Virginia Wine Industry

More than 400 years after English settlers first tried – and for the most part failed – to cultivate grapes in Virginia, the wine industry now ranks among the state’s fastest-growing economic sectors, capturing the attention of industry leaders and tourists alike.

The last three years have been particularly defining for the state’s vineyards and winemakers, says Virginia Secretary of Agriculture and Forestry Todd Haymore.

Wine Enthusiast magazine named Virginia one of the 10 best wine travel destinations in the world for 2012 – citing the state’s picturesque landscapes, rich history and affable winemakers. The state held an inaugural Wine Summit that same year.

On the Rise

About 1.6 million people visited Virginia’s wineries in 2010, up from just more than 1 million in 2009, according to Haymore.

Virginia now boasts more than 200 wineries and is the fifth-largest wine grape producer in the nation. The wine industry contributes almost $750 million annually to the state’s economy, up about 106 percent from 2005, according to an economic impact study commissioned by the Virginia Wine Board.

“We are having one of those significant climbs that has not only put us on the national scene, but the international scene as well,” Haymore says. “It all starts with the outstanding product the grape growers and winemakers are making at the wineries.”

Virginia Wine Industry

The Right Climate

Virginia’s landscape and climate is “generally conducive to growing high-quality fruit,” says Tony Wolf, a professor and viticulture extension specialist at Virginia Tech.

In 2010, vinifera varieties made up about 76 percent of Virginia’s grape acreage, with Chardonnay, Merlot, Cabernet Franc and Cabernet Sauvignon among the most abundant. Hybrids like Chambourcin and Vidal Blanc made up about 16 percent of acreage, followed by American varieties such as Concord and Niagara, which accounted for about 7 percent of the acreage, according to state data.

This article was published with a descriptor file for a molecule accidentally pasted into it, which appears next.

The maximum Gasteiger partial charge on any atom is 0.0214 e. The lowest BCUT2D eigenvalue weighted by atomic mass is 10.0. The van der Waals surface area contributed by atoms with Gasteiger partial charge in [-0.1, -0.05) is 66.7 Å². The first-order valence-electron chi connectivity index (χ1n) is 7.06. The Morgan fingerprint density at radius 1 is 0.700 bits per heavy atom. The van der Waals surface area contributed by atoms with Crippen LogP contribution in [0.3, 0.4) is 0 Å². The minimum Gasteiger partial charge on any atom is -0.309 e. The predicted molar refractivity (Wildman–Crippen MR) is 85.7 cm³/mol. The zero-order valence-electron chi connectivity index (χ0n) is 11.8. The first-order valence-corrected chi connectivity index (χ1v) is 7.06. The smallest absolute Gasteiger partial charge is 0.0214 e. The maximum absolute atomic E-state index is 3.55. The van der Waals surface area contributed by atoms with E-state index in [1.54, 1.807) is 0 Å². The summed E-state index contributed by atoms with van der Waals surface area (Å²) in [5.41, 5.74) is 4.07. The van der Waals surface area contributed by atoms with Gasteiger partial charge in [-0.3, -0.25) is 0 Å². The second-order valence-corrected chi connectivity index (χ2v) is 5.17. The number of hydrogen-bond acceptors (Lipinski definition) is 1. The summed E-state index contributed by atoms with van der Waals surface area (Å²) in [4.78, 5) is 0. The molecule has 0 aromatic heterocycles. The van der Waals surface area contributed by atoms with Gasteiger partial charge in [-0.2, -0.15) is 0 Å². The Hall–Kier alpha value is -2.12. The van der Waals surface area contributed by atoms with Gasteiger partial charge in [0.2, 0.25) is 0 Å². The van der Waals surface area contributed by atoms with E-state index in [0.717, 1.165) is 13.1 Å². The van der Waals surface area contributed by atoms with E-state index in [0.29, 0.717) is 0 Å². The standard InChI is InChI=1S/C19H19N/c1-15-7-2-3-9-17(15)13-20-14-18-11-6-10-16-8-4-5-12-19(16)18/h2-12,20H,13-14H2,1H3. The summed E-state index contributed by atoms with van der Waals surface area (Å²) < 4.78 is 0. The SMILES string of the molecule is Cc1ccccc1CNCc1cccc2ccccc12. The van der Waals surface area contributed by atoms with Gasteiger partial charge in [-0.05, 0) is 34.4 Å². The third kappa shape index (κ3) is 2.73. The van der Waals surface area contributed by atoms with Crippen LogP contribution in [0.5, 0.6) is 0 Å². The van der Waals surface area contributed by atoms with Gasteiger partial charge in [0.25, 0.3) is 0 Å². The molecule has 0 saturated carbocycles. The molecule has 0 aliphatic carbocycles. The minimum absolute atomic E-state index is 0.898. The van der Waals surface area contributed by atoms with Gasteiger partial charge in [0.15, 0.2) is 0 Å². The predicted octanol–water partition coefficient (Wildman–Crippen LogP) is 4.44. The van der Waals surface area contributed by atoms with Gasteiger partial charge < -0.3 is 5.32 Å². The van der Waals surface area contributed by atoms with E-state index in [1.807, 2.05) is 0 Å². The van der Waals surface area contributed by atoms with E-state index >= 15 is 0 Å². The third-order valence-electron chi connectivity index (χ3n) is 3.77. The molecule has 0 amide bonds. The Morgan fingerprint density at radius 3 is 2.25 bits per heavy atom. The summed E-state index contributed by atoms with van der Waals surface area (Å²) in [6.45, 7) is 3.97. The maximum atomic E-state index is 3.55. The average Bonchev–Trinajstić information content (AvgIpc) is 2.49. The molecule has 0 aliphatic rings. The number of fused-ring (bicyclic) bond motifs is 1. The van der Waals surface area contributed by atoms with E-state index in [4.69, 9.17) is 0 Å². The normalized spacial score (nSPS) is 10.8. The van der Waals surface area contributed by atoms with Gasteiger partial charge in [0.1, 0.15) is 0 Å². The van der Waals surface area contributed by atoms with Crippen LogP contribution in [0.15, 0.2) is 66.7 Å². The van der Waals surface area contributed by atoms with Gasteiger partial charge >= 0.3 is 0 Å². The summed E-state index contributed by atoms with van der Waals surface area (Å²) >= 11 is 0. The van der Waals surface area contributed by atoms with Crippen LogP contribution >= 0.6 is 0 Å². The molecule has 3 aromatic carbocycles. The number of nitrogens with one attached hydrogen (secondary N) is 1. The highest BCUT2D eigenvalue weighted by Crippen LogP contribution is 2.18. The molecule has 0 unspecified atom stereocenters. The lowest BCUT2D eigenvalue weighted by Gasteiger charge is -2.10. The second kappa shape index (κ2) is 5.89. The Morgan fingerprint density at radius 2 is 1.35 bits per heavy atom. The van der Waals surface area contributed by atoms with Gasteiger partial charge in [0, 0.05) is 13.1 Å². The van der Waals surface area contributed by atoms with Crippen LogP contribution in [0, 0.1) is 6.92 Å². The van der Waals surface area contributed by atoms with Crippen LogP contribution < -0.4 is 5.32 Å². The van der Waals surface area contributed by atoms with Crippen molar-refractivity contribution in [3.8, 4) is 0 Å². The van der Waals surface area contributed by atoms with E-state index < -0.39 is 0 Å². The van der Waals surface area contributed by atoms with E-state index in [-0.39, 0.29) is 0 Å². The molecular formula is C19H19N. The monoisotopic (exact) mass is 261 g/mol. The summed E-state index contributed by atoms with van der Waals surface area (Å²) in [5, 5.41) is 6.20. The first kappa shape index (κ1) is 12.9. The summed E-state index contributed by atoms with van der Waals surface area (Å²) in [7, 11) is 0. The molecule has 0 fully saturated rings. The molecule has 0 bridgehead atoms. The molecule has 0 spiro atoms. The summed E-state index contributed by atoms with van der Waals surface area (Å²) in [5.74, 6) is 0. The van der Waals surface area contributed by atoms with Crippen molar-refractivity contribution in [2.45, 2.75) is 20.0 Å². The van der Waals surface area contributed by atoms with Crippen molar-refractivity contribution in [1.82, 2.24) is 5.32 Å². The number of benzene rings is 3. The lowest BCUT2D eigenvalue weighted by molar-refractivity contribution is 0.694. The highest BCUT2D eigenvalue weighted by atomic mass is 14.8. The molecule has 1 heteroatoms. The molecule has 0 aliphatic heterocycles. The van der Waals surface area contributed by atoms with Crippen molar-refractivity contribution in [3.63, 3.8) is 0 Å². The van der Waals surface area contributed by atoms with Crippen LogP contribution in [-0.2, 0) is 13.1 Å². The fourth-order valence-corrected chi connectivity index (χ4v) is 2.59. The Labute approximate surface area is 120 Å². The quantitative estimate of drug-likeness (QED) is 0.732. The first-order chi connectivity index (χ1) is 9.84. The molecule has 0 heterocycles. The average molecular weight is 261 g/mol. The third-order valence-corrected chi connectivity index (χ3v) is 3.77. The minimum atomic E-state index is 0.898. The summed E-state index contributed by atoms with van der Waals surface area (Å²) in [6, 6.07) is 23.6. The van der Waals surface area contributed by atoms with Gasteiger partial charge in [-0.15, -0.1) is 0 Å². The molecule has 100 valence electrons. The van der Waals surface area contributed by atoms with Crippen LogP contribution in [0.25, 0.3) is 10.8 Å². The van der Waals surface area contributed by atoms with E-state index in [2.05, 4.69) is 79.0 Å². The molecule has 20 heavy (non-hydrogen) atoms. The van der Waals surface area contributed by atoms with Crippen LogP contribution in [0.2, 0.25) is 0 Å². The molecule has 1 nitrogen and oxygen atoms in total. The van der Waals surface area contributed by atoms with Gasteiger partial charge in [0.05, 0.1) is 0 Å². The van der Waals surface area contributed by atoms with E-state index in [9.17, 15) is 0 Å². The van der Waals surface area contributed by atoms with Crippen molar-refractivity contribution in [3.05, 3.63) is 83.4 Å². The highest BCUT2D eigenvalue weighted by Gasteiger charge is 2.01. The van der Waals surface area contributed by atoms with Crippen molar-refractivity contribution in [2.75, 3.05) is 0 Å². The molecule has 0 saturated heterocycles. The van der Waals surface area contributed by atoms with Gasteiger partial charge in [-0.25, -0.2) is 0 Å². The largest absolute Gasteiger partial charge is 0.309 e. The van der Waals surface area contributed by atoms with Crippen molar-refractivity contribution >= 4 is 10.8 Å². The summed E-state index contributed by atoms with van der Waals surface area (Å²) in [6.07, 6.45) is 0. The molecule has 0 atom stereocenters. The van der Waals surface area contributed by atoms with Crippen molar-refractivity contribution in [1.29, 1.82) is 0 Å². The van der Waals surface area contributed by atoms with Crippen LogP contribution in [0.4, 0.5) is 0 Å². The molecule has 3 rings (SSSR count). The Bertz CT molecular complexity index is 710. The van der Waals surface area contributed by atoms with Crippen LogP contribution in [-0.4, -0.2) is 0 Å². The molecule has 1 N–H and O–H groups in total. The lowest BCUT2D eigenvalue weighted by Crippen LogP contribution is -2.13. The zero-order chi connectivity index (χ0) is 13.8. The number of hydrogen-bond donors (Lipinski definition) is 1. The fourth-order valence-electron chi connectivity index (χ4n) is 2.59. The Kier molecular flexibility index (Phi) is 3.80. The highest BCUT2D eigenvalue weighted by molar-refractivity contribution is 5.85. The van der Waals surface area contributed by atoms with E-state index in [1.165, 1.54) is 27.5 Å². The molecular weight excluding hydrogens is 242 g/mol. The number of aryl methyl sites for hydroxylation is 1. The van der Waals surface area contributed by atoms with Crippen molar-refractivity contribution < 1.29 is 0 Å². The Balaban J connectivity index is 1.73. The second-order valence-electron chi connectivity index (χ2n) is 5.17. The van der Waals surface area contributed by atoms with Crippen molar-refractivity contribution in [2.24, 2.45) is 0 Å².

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The grape growing season starts in late March or early April and runs through late August to mid-October, Wolf says.

Most of Virginia’s soils have adequate water-holding capacity and nutrient content to support grape growth. But soil type is “relatively unimportant” compared with climate, Wolf says.

Luca Paschina, winemaker and general manager at Barboursville Vineyards in Charlottesville, agrees.

“Grapes are not very demanding when it comes to soil,” Paschina says. “We have a long growing season, and most grapes do well in regions that have enough sunshine and warm temperatures.”

Virginia Wine

Weather Concerns

But the same Virginia weather that supports grape growth can also turn on a moment’s notice and provide a challenging environment, Wolf says. Extreme heat or cold, extended dry periods, strong winds and higher than normal rainfall can all impact grape quality, he says.

Virginia is home to six American Viticultural Areas – Monticello, North Fork of Roanoke, Northern Neck George Washington Birthplace, Rocky Knob, Virginia’s Eastern Shore and Shenandoah Valley.

Barboursville Vineyards sits in the Monticello AVA, which has the state’s highest concentration of wineries.

Italian-born Paschina came to Barboursville in 1991 after working for years in Italy and California. The longtime winemaker likens the growing season in the central Virginia region to that of his native Piemonte, a renowned wine-growing region in Italy.

Fifteen varieties of grapes grow among Barboursville Vineyard’s 170 acres of vines, although the winemaker says they are most focused on Viognier, Cabernet Franc and Medoc.

The area’s red clay soil is nutrient-rich and provides water storage capacity to help cope with frequently dry summers, Paschina says.

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Virginia Wine Graphic

An Economic Development Tool

With the recent push to not only increase production but improve wine quality, Virginia’s wine industry sits poised for an exciting future, Paschina says.

State leaders have taken an active role in driving this focus, Haymore says.

During his 2009 campaign, Gov. Bob McDonnell made expansion of the wine industry a top economic development platform. Once in office, McDonnell successfully pushed through a budget amendment that requires all money – rather than just a portion – collected through the state’s wine liter tax to go back to the Virginia Wine Board for marketing, research and education.

As part of their efforts to promote the industry, McDonnell and his wife, along with Barboursville Vineyards and the Virginia Wine Board, planted 10 Chambourcin vines at the governor’s mansion in March 2011.

The project was a nod to one of the first laws passed by the House of Commons in 1619 requiring all male colonists to plant 10 grapevines.

Grapes harvested from the Executive Mansion will be combined with fruit from Barboursville Vineyards and other wineries across the state to create a blended red wine in celebration of the mansion’s 200th anniversary in 2013.

Paschina called it a “very meaningful project” that has brought together a number of people invested in the future of Virginia’s wine industry.



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